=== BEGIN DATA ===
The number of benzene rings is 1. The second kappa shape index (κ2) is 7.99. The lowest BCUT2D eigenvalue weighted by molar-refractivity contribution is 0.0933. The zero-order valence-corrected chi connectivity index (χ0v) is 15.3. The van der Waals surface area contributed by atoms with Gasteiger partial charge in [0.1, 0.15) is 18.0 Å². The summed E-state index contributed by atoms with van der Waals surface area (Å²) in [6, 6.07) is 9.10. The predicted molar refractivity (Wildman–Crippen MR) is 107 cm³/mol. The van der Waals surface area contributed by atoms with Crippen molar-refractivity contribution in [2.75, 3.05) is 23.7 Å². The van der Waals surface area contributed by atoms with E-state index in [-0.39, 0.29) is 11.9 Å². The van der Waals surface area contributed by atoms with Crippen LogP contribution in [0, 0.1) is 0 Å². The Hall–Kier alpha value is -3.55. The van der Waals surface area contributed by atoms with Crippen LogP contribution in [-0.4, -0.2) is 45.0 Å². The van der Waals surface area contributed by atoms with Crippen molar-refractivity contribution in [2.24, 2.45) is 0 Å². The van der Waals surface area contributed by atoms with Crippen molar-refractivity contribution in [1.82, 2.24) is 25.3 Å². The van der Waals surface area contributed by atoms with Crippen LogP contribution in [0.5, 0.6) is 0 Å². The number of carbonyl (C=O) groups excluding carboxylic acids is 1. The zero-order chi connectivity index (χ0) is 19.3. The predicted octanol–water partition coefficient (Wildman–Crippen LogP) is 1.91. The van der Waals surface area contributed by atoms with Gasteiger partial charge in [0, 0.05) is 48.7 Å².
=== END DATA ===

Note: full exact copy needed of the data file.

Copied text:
The number of benzene rings is 1. The second kappa shape index (κ2) is 7.99. The lowest BCUT2D eigenvalue weighted by molar-refractivity contribution is 0.0933. The zero-order valence-corrected chi connectivity index (χ0v) is 15.3. The van der Waals surface area contributed by atoms with Gasteiger partial charge in [0.1, 0.15) is 18.0 Å². The summed E-state index contributed by atoms with van der Waals surface area (Å²) in [6, 6.07) is 9.10. The predicted molar refractivity (Wildman–Crippen MR) is 107 cm³/mol. The van der Waals surface area contributed by atoms with Crippen molar-refractivity contribution in [2.75, 3.05) is 23.7 Å². The van der Waals surface area contributed by atoms with E-state index in [-0.39, 0.29) is 11.9 Å². The van der Waals surface area contributed by atoms with Crippen LogP contribution in [0, 0.1) is 0 Å². The Hall–Kier alpha value is -3.55. The van der Waals surface area contributed by atoms with Crippen LogP contribution in [-0.4, -0.2) is 45.0 Å². The van der Waals surface area contributed by atoms with Crippen molar-refractivity contribution in [2.24, 2.45) is 0 Å². The van der Waals surface area contributed by atoms with Crippen molar-refractivity contribution in [1.82, 2.24) is 25.3 Å². The van der Waals surface area contributed by atoms with Crippen LogP contribution in [0.5, 0.6) is 0 Å². The number of carbonyl (C=O) groups excluding carboxylic acids is 1. The zero-order chi connectivity index (χ0) is 19.3. The predicted octanol–water partition coefficient (Wildman–Crippen LogP) is 1.91. The van der Waals surface area contributed by atoms with Gasteiger partial charge in [0, 0.05) is 48.7 Å².